I knew where this was headed, or should have. Because this is what I did and do, at Kodak and elsewhere: research. For instance, Catrine is from Montreal, and when I met her ten years ago and fell in love, I did heavy research on the city: its history, customs, civic institutions and festivals, restaurants, average high temperature and snowfall, biggest employers and its general feeling about the Quebec question and whether or not to separate from the rest of Canada. I walked around citing obscure facts about Catrine’s hometown, facts she didn’t care about and was unimpressed by, and one day when I was telling her about the origin of Montreal bagels and how they were different from what Americans know bagels to be, she said, “Eric, why are you doing this?”

“Because I love you. Because I wanted to know everything about you.”

“That’s sweet,” she said. “But cut it out.”

[[Speer Morgan]] - Kali and the Bee Woman

[[Steve Gehrke ]]- An Interview with [[Albert Goldbarth]] - I’ve been down on Goldbarth after reading a collection by him, but this interview was fascinating.

[[Luisa Igloria]]
- Field Planted with Winter Grass
- The Return
- Trill and Mordent
- Mandorla
[[Jude Nutter]]
- Horses - includes this line: “Before you die look/ into the eyes of a horse at least once/ and discover how each is an immense, empty room/ lit by a single candle “
- The Rest of Us
- To The Reader
- The Last Supper
[[Jeffrey Skinner]] – Loved Skinners stuff. I posted Lucky Day in the Club Read Poetry thread here
- My Father’s Brain
- Lucky Day
- The Three Temptations of My Father
- The Adirondacks
- Black Olives
[[Elton Glaser]]
- Blizzard Near Emporia, 1893
- Between Matins and the Late Alarm
- Plain Talk in a Beaver Hat
- Regression Analysis
- Black Olives

Lanis Knight reviewed [Happy Baby] by Stephen Elliott
Shaen Pogue reviewed [Waterborne] by Linda Gregerson
Evelyn Somers reviewed [The God of Old] by James Kugel – timely, since I’m reading a book by Kugel now
Nathan Oats reviewed [The Namesake] by Jhumpa Lahiri – didn’t make me like the book any better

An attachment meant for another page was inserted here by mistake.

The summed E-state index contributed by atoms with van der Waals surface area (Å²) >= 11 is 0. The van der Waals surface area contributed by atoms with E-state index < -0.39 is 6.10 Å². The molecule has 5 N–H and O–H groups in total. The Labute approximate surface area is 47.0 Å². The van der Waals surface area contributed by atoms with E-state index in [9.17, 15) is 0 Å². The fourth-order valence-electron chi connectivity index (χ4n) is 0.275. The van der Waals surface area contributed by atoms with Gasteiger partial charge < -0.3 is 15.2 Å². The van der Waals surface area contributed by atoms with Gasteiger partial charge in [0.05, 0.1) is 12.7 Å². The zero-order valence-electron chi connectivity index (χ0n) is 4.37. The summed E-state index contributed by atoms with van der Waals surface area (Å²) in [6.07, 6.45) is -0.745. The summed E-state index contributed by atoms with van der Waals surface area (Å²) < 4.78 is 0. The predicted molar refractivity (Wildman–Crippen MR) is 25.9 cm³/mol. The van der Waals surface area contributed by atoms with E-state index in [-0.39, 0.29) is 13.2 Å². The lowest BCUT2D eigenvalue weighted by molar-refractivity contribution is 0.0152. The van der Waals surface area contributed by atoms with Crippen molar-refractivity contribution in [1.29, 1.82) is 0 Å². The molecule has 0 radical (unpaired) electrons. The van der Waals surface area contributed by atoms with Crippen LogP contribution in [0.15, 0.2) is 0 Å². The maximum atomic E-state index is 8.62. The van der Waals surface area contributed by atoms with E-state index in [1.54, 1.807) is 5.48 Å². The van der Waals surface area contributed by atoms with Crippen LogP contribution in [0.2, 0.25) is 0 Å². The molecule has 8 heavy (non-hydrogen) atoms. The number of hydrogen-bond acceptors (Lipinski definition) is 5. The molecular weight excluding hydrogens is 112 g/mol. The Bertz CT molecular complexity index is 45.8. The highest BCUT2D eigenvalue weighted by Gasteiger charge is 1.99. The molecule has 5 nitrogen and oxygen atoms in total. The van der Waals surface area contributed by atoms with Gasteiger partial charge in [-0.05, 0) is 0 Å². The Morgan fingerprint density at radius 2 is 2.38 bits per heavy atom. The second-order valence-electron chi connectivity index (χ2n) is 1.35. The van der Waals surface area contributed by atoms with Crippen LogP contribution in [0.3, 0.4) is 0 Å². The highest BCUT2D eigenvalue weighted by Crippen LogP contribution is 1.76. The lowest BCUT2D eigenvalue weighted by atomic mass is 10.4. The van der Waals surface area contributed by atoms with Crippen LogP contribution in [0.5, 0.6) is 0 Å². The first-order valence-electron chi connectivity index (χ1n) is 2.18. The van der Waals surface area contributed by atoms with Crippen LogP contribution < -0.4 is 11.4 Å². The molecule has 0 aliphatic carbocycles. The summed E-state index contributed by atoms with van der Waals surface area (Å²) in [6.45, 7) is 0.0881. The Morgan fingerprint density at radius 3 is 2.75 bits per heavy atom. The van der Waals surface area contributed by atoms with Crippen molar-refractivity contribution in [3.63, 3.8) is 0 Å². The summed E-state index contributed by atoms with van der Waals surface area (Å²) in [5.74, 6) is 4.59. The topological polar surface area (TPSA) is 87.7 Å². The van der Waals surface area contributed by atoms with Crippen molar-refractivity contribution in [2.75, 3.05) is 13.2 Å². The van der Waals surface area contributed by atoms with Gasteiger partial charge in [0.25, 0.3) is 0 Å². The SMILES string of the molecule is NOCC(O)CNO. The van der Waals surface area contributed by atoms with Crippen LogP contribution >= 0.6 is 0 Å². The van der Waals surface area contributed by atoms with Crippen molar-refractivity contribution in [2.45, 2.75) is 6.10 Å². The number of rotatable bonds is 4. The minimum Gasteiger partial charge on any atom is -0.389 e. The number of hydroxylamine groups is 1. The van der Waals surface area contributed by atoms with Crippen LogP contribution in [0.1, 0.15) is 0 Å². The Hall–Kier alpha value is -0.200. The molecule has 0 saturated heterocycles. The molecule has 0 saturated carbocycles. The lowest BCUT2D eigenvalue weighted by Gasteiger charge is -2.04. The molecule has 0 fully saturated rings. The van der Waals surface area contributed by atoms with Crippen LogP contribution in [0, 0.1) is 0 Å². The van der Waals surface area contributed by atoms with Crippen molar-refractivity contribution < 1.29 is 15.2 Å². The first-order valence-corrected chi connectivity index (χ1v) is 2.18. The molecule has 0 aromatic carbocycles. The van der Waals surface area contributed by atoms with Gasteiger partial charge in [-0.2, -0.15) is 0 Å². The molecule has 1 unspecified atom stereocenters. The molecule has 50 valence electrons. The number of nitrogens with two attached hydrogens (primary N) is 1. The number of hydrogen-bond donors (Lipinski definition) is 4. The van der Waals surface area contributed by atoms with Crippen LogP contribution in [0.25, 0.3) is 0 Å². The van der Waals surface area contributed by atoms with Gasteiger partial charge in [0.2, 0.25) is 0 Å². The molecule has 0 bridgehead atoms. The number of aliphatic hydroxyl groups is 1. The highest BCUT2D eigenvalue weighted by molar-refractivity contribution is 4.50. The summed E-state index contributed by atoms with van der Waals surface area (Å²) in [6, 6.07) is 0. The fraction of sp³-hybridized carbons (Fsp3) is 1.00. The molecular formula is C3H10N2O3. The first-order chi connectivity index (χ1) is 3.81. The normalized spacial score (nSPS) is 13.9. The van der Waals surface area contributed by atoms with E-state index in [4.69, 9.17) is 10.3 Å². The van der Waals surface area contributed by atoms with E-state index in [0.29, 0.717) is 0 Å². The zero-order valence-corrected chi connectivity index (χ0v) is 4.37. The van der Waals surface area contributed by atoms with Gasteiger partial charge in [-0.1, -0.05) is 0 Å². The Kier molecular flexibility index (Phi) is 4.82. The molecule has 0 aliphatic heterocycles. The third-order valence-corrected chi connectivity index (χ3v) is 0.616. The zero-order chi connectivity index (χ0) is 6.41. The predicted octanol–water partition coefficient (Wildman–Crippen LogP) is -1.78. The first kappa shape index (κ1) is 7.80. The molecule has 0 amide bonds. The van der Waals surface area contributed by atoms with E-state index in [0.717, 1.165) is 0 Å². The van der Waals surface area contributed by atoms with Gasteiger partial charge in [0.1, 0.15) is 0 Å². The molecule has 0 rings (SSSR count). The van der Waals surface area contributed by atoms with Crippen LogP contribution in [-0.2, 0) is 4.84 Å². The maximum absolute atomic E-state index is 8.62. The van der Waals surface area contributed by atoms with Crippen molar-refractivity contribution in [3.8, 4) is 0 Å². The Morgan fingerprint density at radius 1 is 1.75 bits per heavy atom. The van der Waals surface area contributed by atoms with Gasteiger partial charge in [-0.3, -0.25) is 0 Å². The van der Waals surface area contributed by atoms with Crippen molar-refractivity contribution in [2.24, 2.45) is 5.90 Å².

[[Steve Street]] reviewed [Life of Pi] by Yann Martel – interesting
Colin Flemming reviewed [Picasso’s War: The Destruction of Guernica, and the Masterpiece That Changed the World] by Russell Martin
Speer Morgan reviewed The Bontë Myth by Lucasta Miller
Charlie Green reviewed [Love] by Toni Morrison -mixed
Sarah Fay McCarthy reviewed [Vernon God Little] by D. B. C. Pierre – and did not make me want to read it
Ewa Hryniewicz-Yarbrough Reviewed [House of Day, House of Night] by Olga Tokarczuk – this did make me want to read it
[[Michael Kardos]] reviewed [Harry Belten and the Mendelssohn Violin Concerto] by Barry Targan – originally published in 1975. The review is titled Mr Lost Classic

… (more)
dchaikin | Jul 9, 2012 |
In Depression-era Fort Smith, Arkansas, a part-Indian prosecutor becomes involved in stopping the mining and sale of artifacts from the Spiro Mounds, the Oklahoma site of an abandoned pre-Columbian civilization. Murder, racism, intimidation, and a basic lawlessness in the area, especially among the legal professions, are memorably portrayed in this literary mystery, which draws heavily on the actual history of the Mounds, which were largely stripped of their contents by licensed miners before the government stepped in with a preservation plan. Just as vividly drawn are the lives of people struggling to survive against sand storms, desperation, and hate. The main character, Tom Freshour, was featured in the author's earlier The Whipping Boy, which is set during Tom's teen years at an abusive Indian orphanage. This was a wonderful find and an inexpensive ebook (Amazon, B&N, etc.), but it is also available in physical formats.… (more)
auntmarge64 | Oct 14, 2010 |